In addition, perhaps due to better exposure and an easier learning curve, operative time is generally less for open surgery compared to MIS.5,12 Increased operative time has been shown to be an independent risk factor for postoperative infection after spine surgery.13

Open surgery also has the advantage of requiring less operative equipment, which may decrease risk of infection. Studies of operating microscope and C-arm sterility during spine surgery have shown significant bacterial contamination by the end of the surgical case.14,15,16 Increased exposure to this contaminated equipment, as is necessary with the increased operative time and radiation exposure associated with MIS surgery, has the potential to increase risk of postoperative infection compared to open cases.5,12,17,18

22.4 Case Illustration

A 47-year-old man presented with 4 months of pain in the back without radicular pain. He had undergone three prior surgeries—a lumbar microdiscectomy 13 years ago, a lumbar fusion 10 years ago, and then an L4–L5 anterior lumbar interbody fusion (ALIF) with L3–L5 posterior spinal fusion with instrumentation 4 years ago. He was treated conservatively and underwent a series of epidural steroid injections. With this third injection, he had immediate worsening pain that was radiating down the left leg to the lateral aspect of the left foot. He had no right leg radicular pain. On examination, he has weakness in his left hamstrings, anterior tibialis, and extensor hallucis longus at 4/5 with sensory loss in the left S1 distribution. His left Achilles reflex was absent, and his straight leg raise was positive at 30 degrees on the left side. His magnetic resonance imaging (MRI) showed previous instrumentation and interbody graft at L3–L5, and a left paracentral disc herniation causing neural foraminal stenosis at L5–S1 (images Fig. 22.1, images Fig. 22.2).

He underwent a minimally invasive left L5–S1 microdiscectomy. The surgery was performed through a muscle-splitting tubular retractor system, using microscopic techniques. The operative time was 43 minutes, and the patient was discharged 3 hours and 50 minutes after surgery. This resulted in immediate improvement in his left leg radicular pain and sensory loss.

The patient presented for his 6-week follow-up visit and continued to have significant improvement in his left leg radicular pain, but had gradual back, buttocks, and upper thigh pain. He was neurologically intact with the exception of mild sensory loss in the left S1 distribution. His incision was well healed with no evidence of infection.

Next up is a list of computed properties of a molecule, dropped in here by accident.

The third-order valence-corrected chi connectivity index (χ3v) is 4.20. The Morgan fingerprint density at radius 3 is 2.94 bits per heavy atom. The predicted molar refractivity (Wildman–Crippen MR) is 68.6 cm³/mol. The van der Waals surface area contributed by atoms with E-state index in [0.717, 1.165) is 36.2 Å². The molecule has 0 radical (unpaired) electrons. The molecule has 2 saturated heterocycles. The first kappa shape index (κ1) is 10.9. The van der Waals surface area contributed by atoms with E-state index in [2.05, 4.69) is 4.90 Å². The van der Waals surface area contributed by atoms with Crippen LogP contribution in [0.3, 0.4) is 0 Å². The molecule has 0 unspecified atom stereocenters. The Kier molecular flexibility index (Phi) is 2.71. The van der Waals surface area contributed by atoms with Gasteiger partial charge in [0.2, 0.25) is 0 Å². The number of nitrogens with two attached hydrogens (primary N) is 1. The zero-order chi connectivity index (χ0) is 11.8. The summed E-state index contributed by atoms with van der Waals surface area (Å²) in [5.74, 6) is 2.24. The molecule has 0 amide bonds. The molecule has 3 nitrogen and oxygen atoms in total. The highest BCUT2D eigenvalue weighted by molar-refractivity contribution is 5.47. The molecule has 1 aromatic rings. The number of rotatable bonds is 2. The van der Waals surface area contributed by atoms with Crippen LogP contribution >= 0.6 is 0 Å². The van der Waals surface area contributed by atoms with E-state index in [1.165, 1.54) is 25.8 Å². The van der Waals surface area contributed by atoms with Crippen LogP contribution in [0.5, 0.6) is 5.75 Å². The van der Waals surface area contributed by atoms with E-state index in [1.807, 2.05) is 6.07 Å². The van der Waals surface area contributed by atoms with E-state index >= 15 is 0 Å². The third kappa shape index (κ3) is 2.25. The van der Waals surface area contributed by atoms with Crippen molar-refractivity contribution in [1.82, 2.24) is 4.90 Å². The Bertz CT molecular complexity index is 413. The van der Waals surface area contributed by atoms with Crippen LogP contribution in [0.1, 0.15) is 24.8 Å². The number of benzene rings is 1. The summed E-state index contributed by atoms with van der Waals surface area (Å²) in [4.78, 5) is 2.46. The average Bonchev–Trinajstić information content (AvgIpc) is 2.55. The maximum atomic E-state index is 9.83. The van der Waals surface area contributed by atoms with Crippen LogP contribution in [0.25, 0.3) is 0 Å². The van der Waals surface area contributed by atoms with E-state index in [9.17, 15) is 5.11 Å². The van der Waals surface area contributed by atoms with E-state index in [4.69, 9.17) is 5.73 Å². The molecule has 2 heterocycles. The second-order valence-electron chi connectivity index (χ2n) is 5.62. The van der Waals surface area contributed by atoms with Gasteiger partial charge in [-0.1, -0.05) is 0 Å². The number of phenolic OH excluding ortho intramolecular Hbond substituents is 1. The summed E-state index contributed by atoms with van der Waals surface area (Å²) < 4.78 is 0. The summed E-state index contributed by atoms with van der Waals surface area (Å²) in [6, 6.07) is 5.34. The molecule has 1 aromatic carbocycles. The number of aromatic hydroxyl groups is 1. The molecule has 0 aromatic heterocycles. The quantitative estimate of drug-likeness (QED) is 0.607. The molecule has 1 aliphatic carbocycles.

Over the next 2 weeks, the patient had gradually worsening pain that went down to his left leg and to the lateral aspect of his foot, with difficulty walking. He also had some pain in his right leg. On examination, he had full strength in all muscle groups, with increased sensory loss in the left S1 distribution and an absent left ankle jerk. His incision remained clean, dry, and intact.

A postoperative MRI was performed which showed a ringenhancing epidural mass extending into his hemilaminotomy defect (images Fig. 22.3, images Fig. 22.4, images Fig. 22.5, images Fig. 22.6). He was taken to the operating room, and exploration revealed a significant epidural abscess with purulent material in the central canal. This was evacuated and irrigated, and cultures ultimately were negative. A PICC line was placed, and the patient was prescribed intravenous vancomycin for 6 weeks.

Of note, the patient stated that since postoperative day 3, he had spent at least 30 minutes per day soaking in a hot tub, despite postoperative instructions to the contrary.

22.5 Discussion of Minimally Invasive Spine

MIS surgery has several potential advantages compared to open procedures in terms of risk of infection. These potential advantages may be derived from the smaller incisions, decreased tissue ischemia/damage, reduced operative dead space, decreased intraoperative blood loss, and shorter postoperative length of stay of MIS procedures compared to open procedures.3,4,5,6,7,8 In recent years, there have been a number of studies comparing infection rates between MIS and open spine surgery, with the majority studying fusion cases (images Table 22.1). There are also a number of studies examining the complication rates between MIS and open discectomy as well as other types of MIS procedures from which infection data can be extrapolated (images Table 22.2, images Table 22.3).